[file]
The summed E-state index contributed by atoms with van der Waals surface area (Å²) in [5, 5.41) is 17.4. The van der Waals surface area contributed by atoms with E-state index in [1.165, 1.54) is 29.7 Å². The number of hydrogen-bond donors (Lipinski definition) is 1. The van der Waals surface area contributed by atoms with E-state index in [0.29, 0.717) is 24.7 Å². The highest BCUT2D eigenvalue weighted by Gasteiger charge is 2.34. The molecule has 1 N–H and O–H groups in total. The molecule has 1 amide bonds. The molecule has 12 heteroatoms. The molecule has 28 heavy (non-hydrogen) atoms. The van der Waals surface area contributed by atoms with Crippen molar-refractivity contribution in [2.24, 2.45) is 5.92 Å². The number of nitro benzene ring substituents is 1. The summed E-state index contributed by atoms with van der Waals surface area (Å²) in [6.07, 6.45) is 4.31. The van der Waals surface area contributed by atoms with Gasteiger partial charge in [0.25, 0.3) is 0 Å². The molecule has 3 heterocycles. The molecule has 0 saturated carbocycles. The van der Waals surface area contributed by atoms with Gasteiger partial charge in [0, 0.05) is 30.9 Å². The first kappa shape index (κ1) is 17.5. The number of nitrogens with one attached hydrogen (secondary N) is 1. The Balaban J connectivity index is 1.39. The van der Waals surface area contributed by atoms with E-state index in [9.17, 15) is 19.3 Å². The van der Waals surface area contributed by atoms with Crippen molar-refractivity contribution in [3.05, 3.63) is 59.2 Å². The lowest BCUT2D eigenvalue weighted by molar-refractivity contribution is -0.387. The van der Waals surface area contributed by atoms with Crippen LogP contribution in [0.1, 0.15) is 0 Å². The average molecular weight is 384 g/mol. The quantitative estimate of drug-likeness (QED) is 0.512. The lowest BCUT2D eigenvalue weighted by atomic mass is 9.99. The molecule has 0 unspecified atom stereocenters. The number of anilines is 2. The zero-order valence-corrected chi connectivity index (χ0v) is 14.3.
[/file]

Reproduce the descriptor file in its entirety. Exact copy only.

The summed E-state index contributed by atoms with van der Waals surface area (Å²) in [5, 5.41) is 17.4. The van der Waals surface area contributed by atoms with E-state index in [1.165, 1.54) is 29.7 Å². The number of hydrogen-bond donors (Lipinski definition) is 1. The van der Waals surface area contributed by atoms with E-state index in [0.29, 0.717) is 24.7 Å². The highest BCUT2D eigenvalue weighted by Gasteiger charge is 2.34. The molecule has 1 N–H and O–H groups in total. The molecule has 1 amide bonds. The molecule has 12 heteroatoms. The molecule has 28 heavy (non-hydrogen) atoms. The van der Waals surface area contributed by atoms with Crippen molar-refractivity contribution in [2.24, 2.45) is 5.92 Å². The number of nitro benzene ring substituents is 1. The summed E-state index contributed by atoms with van der Waals surface area (Å²) in [6.07, 6.45) is 4.31. The van der Waals surface area contributed by atoms with Gasteiger partial charge in [0.25, 0.3) is 0 Å². The molecule has 3 heterocycles. The molecule has 0 saturated carbocycles. The van der Waals surface area contributed by atoms with Gasteiger partial charge in [0, 0.05) is 30.9 Å². The first kappa shape index (κ1) is 17.5. The number of nitrogens with one attached hydrogen (secondary N) is 1. The Balaban J connectivity index is 1.39. The van der Waals surface area contributed by atoms with E-state index in [9.17, 15) is 19.3 Å². The van der Waals surface area contributed by atoms with Crippen molar-refractivity contribution in [3.05, 3.63) is 59.2 Å². The lowest BCUT2D eigenvalue weighted by molar-refractivity contribution is -0.387. The van der Waals surface area contributed by atoms with Crippen LogP contribution in [0.1, 0.15) is 0 Å². The average molecular weight is 384 g/mol. The quantitative estimate of drug-likeness (QED) is 0.512. The lowest BCUT2D eigenvalue weighted by atomic mass is 9.99. The molecule has 0 unspecified atom stereocenters. The number of anilines is 2. The zero-order valence-corrected chi connectivity index (χ0v) is 14.3.